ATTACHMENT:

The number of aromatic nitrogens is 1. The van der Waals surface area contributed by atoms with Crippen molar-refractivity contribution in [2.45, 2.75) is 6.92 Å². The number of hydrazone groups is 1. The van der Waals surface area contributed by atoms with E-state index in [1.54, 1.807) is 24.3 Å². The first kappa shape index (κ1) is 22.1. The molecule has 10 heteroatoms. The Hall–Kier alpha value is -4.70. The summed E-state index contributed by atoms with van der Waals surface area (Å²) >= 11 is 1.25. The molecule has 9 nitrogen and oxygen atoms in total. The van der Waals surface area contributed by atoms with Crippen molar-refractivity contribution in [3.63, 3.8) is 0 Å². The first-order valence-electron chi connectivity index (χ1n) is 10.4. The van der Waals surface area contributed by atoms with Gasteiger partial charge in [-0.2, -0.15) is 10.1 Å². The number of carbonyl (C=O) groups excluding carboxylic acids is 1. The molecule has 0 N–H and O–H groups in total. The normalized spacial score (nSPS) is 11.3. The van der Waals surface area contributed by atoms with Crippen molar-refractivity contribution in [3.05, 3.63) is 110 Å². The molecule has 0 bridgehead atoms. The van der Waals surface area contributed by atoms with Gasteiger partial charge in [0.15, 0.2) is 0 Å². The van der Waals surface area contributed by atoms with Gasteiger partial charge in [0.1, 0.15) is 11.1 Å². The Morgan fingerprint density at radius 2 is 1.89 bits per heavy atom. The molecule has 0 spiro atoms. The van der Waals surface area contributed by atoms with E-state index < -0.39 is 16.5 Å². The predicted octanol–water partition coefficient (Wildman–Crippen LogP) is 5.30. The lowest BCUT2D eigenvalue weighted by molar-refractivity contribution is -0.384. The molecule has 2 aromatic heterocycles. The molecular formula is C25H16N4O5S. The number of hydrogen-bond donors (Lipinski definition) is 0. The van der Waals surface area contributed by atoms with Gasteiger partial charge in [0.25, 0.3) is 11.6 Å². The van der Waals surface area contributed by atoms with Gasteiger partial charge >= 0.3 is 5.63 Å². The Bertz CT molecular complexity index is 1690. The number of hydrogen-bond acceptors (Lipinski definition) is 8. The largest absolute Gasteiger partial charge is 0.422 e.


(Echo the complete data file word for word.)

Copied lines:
The number of aromatic nitrogens is 1. The van der Waals surface area contributed by atoms with Crippen molar-refractivity contribution in [2.45, 2.75) is 6.92 Å². The number of hydrazone groups is 1. The van der Waals surface area contributed by atoms with E-state index in [1.54, 1.807) is 24.3 Å². The first kappa shape index (κ1) is 22.1. The molecule has 10 heteroatoms. The Hall–Kier alpha value is -4.70. The summed E-state index contributed by atoms with van der Waals surface area (Å²) >= 11 is 1.25. The molecule has 9 nitrogen and oxygen atoms in total. The van der Waals surface area contributed by atoms with Crippen molar-refractivity contribution in [3.63, 3.8) is 0 Å². The first-order valence-electron chi connectivity index (χ1n) is 10.4. The van der Waals surface area contributed by atoms with Gasteiger partial charge in [-0.2, -0.15) is 10.1 Å². The number of carbonyl (C=O) groups excluding carboxylic acids is 1. The molecule has 0 N–H and O–H groups in total. The normalized spacial score (nSPS) is 11.3. The van der Waals surface area contributed by atoms with Crippen molar-refractivity contribution in [3.05, 3.63) is 110 Å². The molecule has 0 bridgehead atoms. The van der Waals surface area contributed by atoms with Gasteiger partial charge in [0.15, 0.2) is 0 Å². The van der Waals surface area contributed by atoms with Gasteiger partial charge in [0.1, 0.15) is 11.1 Å². The Morgan fingerprint density at radius 2 is 1.89 bits per heavy atom. The molecule has 0 spiro atoms. The van der Waals surface area contributed by atoms with E-state index < -0.39 is 16.5 Å². The predicted octanol–water partition coefficient (Wildman–Crippen LogP) is 5.30. The lowest BCUT2D eigenvalue weighted by molar-refractivity contribution is -0.384. The molecule has 2 aromatic heterocycles. The molecular formula is C25H16N4O5S. The number of hydrogen-bond donors (Lipinski definition) is 0. The van der Waals surface area contributed by atoms with Gasteiger partial charge in [0.25, 0.3) is 11.6 Å². The van der Waals surface area contributed by atoms with Gasteiger partial charge >= 0.3 is 5.63 Å². The Bertz CT molecular complexity index is 1690. The number of hydrogen-bond acceptors (Lipinski definition) is 8. The largest absolute Gasteiger partial charge is 0.422 e.